Celebrate Cinco de Mayo

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 Photo courtesy of MGN

RAPID CITY, S.D. – Cinco de Mayo, celebrated every May 5th, is actually more popular in the United States than it is in Mexico. To most Mexicans, it is just another day.

In America, the popular Mexican holiday celebrates Mexican-American culture, often with Mexican food and margaritas, however, many Americans,  have some serious misconceptions about its origins and meaning.

Luis Zamora-Recillas, the owner of El Nevado de Toluca Mexican restaurant located at 510 St. Joe St. in Rapid City, shares what the holiday represents in Mexico, the Battle of Puebla and how it is celebrated.

Both of Zamora-Recillas’ parents immigrated to the United States from Mexico. His father was born in the Michoacan region of Mexico and his mother in Toluca, Mexico. They left Mexico because they found it hard to make a decent living there.

“My parents didn’t know English when they came to the United States. It was really hard for them to find a job and get me and my little sister in school, but they pushed through, watched the news and read to learn English,” said Zamora-Recillas who was born in Chicago, Ill.

Zamora-Recillas opened El Nevado de Toluca Mexican restaurant five months ago because it was a dream of his parents who have worked in the restaurant business for 25 years. The authentic cuisine reflects both areas of the country.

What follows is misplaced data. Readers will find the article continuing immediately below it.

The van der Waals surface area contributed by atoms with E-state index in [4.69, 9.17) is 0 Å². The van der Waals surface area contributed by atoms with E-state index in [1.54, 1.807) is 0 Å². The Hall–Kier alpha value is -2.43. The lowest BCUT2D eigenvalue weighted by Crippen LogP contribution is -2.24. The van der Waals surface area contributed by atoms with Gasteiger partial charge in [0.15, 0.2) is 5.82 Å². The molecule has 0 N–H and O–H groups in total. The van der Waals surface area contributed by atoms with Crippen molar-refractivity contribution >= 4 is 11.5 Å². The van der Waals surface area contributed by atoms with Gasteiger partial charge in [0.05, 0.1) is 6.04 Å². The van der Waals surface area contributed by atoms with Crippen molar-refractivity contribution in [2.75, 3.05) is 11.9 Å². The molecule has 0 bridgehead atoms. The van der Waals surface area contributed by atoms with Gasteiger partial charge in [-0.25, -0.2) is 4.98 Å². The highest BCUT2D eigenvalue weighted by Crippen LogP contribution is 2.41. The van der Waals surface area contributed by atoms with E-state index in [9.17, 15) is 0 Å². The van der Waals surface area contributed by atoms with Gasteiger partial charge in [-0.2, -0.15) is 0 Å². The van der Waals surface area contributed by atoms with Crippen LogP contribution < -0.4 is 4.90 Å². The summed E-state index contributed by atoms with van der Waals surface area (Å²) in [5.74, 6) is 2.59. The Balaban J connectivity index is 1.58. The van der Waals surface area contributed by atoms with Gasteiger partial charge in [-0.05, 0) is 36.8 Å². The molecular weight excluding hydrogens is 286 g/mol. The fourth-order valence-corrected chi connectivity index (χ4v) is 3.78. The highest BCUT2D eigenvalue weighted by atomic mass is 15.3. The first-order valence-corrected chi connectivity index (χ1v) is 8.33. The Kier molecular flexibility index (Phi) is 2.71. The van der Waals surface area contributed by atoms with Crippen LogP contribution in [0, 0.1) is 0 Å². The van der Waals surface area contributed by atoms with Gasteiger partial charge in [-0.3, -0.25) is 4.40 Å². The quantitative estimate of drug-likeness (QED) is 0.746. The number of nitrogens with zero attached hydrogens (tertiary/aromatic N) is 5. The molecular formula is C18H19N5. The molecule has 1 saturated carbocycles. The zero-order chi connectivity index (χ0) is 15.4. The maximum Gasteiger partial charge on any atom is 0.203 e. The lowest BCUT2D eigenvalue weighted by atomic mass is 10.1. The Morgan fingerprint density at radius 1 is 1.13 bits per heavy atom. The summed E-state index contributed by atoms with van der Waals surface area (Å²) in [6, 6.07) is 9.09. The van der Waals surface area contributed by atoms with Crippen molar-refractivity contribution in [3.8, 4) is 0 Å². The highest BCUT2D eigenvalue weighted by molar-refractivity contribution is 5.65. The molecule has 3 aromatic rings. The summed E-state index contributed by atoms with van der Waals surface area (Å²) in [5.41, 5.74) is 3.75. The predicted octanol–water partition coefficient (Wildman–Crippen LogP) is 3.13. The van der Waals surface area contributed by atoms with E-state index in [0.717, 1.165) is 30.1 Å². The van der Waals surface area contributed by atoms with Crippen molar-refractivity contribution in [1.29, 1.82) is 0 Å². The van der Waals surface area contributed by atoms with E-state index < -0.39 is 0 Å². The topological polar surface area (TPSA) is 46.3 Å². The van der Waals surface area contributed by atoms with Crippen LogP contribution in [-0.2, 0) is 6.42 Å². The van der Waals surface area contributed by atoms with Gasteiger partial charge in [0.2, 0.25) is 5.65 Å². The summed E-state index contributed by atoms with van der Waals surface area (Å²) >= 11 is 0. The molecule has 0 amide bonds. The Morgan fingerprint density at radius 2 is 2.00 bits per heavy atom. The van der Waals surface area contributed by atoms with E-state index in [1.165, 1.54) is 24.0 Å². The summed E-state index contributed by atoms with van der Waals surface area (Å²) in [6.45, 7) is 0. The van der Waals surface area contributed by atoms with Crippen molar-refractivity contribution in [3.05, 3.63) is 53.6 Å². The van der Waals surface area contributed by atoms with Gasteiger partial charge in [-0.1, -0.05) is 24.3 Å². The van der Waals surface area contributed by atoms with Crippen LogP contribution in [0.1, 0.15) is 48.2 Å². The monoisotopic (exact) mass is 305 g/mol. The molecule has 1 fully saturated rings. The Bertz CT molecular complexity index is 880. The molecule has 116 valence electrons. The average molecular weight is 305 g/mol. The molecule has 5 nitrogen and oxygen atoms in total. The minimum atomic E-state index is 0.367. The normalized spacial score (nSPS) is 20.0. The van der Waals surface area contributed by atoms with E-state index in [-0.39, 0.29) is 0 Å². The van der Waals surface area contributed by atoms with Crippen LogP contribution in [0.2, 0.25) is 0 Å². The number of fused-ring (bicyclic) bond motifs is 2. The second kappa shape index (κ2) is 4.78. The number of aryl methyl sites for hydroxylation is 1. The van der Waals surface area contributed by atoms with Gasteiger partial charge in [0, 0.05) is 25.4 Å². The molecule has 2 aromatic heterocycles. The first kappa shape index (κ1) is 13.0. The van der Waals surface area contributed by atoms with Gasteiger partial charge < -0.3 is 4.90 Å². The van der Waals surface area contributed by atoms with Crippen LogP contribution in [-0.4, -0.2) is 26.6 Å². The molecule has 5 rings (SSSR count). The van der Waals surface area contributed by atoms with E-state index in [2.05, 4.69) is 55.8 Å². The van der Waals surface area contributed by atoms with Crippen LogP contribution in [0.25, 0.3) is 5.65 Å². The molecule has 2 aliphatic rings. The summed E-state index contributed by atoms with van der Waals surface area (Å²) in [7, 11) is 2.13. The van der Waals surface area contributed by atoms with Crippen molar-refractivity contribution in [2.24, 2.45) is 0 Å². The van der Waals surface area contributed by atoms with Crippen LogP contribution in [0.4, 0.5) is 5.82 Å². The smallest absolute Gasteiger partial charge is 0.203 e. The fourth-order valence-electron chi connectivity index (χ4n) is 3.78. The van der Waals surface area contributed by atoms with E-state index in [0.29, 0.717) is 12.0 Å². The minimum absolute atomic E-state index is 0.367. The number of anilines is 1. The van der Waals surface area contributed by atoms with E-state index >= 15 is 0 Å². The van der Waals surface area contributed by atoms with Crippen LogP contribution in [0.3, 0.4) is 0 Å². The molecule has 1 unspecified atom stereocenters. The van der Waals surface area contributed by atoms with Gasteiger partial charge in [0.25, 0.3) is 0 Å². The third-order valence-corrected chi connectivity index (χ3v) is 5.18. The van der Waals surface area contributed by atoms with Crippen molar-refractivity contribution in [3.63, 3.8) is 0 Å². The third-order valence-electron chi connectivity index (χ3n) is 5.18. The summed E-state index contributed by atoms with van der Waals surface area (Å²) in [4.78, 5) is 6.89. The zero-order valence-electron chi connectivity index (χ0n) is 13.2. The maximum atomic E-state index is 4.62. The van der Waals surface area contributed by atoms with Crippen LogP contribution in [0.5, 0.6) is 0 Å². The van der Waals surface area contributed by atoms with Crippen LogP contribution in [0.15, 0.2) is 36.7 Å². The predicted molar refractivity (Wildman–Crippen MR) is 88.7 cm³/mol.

“There’s a big difference in the culture and in the food from the two different areas,” said Zamora-Recillas.

The Michoacan region of Mexico is on the Pacific coast and the name means the place of fisherman. The Mexican state played a major role in the Mexican War of Independence when around 1810, the priest and revolutionary Miguel Hidalgo y Costilla seized the Michoacan capital of Morelia. He was appointed governor and declared the end of slavery. Mexico’s Independence Day, called El Grito de Independencia, is celebrated September 15-16, each year in tribute to the battle cry that launched the rebellion against the Spaniards. The state is also known for the Paricutin volcano, which is one of the seven wonders of the world, avocados, and elaborate Day of the Dead celebrations each November 1-2.

Toluca is the state capital of the state of Mexico and the countries fifth largest city.  The urban area is known for its educational centers, landmarks, colonial architecture and museums.  The city sits at the base of the Nevado de Toluca volcano that Zamora-Redillas’ restaurant is named for. According to the Smithsonian Institution, the volcano that is now inactive last erupted 3,300 years ago. The area around it is a national park with 18 registered archeological sites. Indigenous Aztecs held ceremonies and made sacrifices near the volcano and it’s two creator lakes at the floor of its basin. Archeological excavations by the Instituto Nacional de Antropologia e Historia have found artifacts there dating back to the Epi-Classic period 650-900 AD.

While Cinco de Mayo is celebrated throughout the United States, its largest celebrations are in California.

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